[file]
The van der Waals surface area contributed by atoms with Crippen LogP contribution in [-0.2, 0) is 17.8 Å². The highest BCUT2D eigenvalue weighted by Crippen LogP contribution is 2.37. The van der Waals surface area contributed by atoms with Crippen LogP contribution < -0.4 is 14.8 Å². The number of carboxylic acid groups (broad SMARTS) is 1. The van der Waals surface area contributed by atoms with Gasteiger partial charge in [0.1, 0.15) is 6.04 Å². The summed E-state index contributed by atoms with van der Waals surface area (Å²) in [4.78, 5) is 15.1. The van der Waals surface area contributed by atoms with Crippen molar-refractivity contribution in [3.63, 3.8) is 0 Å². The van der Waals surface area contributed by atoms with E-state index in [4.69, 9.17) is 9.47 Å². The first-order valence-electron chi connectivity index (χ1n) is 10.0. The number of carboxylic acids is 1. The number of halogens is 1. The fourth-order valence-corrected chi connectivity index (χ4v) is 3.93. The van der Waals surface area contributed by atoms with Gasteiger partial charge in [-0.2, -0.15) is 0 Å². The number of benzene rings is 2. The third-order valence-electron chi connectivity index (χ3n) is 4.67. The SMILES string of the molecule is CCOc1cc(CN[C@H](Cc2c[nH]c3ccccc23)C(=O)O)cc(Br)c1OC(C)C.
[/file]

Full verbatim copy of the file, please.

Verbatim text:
The van der Waals surface area contributed by atoms with Crippen LogP contribution in [-0.2, 0) is 17.8 Å². The highest BCUT2D eigenvalue weighted by Crippen LogP contribution is 2.37. The van der Waals surface area contributed by atoms with Crippen LogP contribution < -0.4 is 14.8 Å². The number of carboxylic acid groups (broad SMARTS) is 1. The van der Waals surface area contributed by atoms with Gasteiger partial charge in [0.1, 0.15) is 6.04 Å². The summed E-state index contributed by atoms with van der Waals surface area (Å²) in [4.78, 5) is 15.1. The van der Waals surface area contributed by atoms with Crippen molar-refractivity contribution in [3.63, 3.8) is 0 Å². The van der Waals surface area contributed by atoms with E-state index in [4.69, 9.17) is 9.47 Å². The first-order valence-electron chi connectivity index (χ1n) is 10.0. The number of carboxylic acids is 1. The number of halogens is 1. The fourth-order valence-corrected chi connectivity index (χ4v) is 3.93. The van der Waals surface area contributed by atoms with Gasteiger partial charge in [-0.2, -0.15) is 0 Å². The number of benzene rings is 2. The third-order valence-electron chi connectivity index (χ3n) is 4.67. The SMILES string of the molecule is CCOc1cc(CN[C@H](Cc2c[nH]c3ccccc23)C(=O)O)cc(Br)c1OC(C)C.